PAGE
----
Heresy is Not Heroic

Al Mohler asks today in his Conventional Thinking blog, “Is Crawford Howell Toy a Baptist Hero?” You may remember that Toy embraced modernist theology, resigned from Southern Seminary, and then became a Unitarian. You can guess Mohler’s answer to the question. Toy is not a hero, despite the ongoing accolades he has received from the Baptist Left over the years.

I think it is interesting that Mohler has written on this timely subject around the same time that the new 9 Marks ejournal is raising concerns about liberal currents among self-confessed evangelicals. Here’s to hoping that the Lord will preserve Southern Baptists (and evangelicals in general) from succumbing to all the various types of neo-liberalism that would threaten to undo our gospel purity and our commitment to the Great Commission.

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  1. Big Daddy Weave   •  

    I don’t consider Toy a Baptist hero. However, it should be stated that Toy did not resign from Southern and immediately join a Unitarian church. In a tribute piece published in the Harvard Theological Review in 1920, a former student mentions that Toy was a member of a Northern Baptist congregation in Cambridge during his first 8 years at Harvard Divinity. This was notable because Toy was the first non-Unitarian to join the faculty at Harvard Divinity.

    Also, what does it mean that Toy “became a Unitarian.” Clearly Toy “became a Unitarian” in the sense that he eventually joined a Unitarian congregation in Cambridge. However, Mohler implies that Toy – like a good Unitarian – denied both the deity of Christ and the Trinity. Where’s the proof though?

    We know that Toy had liberal views on biblical inspiration. But I’ve not seen anything by Toy or others which claim that he came to deny these essential Christian doctrines. What we do know is that Toy left the Northern Baptist denomination after recognizing that his presence was no longer welcome.

    Southern Baptists didn’t want him nor did Northern Baptists. So, Toy joins the Unitarian church where all of his fellow faculty members at Harvard were members. If there is evidence that his views on these doctrines changed while at Harvard, I’d be interesting in seeing it.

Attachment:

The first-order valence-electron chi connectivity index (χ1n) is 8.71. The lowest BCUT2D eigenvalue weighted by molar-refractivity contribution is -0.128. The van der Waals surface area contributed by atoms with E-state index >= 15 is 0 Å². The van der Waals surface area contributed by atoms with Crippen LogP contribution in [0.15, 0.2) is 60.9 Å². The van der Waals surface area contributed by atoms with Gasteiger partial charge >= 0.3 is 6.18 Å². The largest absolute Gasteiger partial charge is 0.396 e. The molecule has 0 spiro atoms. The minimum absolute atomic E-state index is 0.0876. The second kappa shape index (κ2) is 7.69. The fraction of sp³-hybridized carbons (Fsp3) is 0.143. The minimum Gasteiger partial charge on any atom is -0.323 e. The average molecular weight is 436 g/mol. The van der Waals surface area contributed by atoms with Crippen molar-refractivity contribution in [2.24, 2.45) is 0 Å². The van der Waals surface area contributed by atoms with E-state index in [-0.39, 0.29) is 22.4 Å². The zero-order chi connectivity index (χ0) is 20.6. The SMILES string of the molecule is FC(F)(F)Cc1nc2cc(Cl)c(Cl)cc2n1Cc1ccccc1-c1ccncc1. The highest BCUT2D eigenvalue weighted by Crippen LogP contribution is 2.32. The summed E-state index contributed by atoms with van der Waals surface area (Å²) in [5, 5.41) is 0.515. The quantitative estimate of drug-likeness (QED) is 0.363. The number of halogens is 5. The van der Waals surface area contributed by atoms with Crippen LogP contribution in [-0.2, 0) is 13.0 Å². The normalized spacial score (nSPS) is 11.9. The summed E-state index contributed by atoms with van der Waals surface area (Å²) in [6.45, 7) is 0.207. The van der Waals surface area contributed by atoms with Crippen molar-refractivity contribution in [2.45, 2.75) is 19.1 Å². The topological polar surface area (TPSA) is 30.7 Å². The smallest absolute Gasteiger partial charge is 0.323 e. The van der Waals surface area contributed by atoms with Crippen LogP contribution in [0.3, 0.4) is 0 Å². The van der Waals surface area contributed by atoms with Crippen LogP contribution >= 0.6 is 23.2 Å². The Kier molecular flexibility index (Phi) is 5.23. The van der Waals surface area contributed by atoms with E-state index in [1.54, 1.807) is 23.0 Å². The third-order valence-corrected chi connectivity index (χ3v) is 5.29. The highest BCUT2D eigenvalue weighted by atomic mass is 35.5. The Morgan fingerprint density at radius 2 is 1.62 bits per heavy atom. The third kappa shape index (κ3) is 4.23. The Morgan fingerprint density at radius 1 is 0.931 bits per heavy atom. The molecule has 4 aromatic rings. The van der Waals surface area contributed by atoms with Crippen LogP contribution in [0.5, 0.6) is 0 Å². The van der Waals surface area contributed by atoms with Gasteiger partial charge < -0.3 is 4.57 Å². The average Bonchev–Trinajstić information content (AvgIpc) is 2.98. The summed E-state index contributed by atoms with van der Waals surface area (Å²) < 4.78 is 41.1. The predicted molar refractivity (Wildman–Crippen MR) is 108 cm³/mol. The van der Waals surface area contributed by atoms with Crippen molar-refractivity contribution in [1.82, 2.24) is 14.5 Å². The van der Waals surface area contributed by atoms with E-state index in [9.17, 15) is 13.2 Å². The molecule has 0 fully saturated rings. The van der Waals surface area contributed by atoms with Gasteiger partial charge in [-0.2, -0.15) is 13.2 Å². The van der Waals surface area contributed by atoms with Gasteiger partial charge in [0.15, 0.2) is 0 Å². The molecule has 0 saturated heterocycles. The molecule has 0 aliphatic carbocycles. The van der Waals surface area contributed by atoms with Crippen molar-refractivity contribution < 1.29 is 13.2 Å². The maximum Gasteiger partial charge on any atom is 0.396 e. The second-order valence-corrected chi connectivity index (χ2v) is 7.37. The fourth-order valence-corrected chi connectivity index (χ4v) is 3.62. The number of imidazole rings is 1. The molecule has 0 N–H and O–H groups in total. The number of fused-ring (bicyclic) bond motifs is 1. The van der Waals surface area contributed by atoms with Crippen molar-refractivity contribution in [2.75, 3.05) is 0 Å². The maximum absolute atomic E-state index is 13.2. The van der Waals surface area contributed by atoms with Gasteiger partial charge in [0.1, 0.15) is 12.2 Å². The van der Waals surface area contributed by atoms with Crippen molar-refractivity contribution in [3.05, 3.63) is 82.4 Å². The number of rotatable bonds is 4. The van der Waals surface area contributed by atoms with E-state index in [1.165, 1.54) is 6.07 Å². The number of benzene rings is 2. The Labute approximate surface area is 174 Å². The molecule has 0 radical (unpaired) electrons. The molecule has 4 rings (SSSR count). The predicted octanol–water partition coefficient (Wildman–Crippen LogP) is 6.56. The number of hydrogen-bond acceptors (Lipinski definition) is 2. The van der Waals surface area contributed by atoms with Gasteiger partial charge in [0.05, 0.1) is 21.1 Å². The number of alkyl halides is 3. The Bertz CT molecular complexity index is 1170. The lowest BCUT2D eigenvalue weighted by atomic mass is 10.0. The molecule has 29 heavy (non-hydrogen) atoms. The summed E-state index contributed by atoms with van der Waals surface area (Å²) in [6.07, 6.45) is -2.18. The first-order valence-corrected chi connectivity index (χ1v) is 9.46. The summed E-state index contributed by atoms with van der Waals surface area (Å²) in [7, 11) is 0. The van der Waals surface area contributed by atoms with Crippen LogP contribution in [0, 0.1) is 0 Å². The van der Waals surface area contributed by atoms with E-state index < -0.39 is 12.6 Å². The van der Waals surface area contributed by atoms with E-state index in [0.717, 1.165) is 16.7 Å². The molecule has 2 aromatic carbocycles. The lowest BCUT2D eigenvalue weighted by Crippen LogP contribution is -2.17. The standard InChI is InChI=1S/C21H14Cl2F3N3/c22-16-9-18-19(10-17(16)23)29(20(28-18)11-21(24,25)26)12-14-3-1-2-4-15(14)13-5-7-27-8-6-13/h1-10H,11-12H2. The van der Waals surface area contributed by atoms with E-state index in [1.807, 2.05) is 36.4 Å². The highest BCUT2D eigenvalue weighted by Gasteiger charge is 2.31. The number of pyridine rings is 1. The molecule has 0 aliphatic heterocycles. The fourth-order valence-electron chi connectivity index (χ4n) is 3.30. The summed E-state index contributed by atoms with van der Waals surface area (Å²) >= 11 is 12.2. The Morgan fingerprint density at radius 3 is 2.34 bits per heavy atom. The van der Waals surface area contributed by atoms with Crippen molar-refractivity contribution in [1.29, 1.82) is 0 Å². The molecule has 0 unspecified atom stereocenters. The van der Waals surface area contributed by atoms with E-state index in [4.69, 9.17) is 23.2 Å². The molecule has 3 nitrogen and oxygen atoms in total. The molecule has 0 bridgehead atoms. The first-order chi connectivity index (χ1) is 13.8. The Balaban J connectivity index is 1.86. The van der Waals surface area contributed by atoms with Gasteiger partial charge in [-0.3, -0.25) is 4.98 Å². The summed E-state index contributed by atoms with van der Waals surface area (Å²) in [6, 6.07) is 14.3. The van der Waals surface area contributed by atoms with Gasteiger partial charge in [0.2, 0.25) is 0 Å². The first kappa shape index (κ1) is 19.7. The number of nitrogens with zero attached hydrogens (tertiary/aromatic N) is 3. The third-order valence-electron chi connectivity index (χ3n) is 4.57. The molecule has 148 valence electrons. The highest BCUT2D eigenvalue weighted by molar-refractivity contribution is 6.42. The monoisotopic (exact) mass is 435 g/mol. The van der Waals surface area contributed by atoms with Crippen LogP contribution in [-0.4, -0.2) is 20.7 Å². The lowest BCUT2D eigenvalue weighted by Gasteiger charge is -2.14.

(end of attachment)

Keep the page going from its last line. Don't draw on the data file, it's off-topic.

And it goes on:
2. Big Daddy Weave   •  

    Tony Cartledge, who called Toy a Baptist hero, has issued this clarification on his blog:

    “In any case, let me clarify that my comments were not intended as a commentary on or approval of Toy’s later beliefs (or lack of them). I was really speaking from the perspective of Toy’s departure from Southern, and to express appreciation for his integrity. Who knows, if he had felt welcome to stay at Southern — or had made it to the mission field as he had desired — instead of spending the rest of his career at Harvard, his beliefs may have gone in a different direction.”

  3. Louis   •  

    You, and Dr. Mohler, are right. Dr. Toy’s fall from faith serves as a warning. He was and is not a hero.

    I cannot understand why someone would cite him as an example. Even if it were only for the purpose of standing up for one’s convictions, aren’t there better examples to be used?


  4. Nathan Finn   •     Author


    I cannot speak for Mohler. Personally, I am aware that Toy did not immediately become Unitarian. But he did become one. And whether his views on the divinity of Christ changed or not, he still publicly identified with a group that denies the divinity of Christ. He opened himself up to the suspicions.


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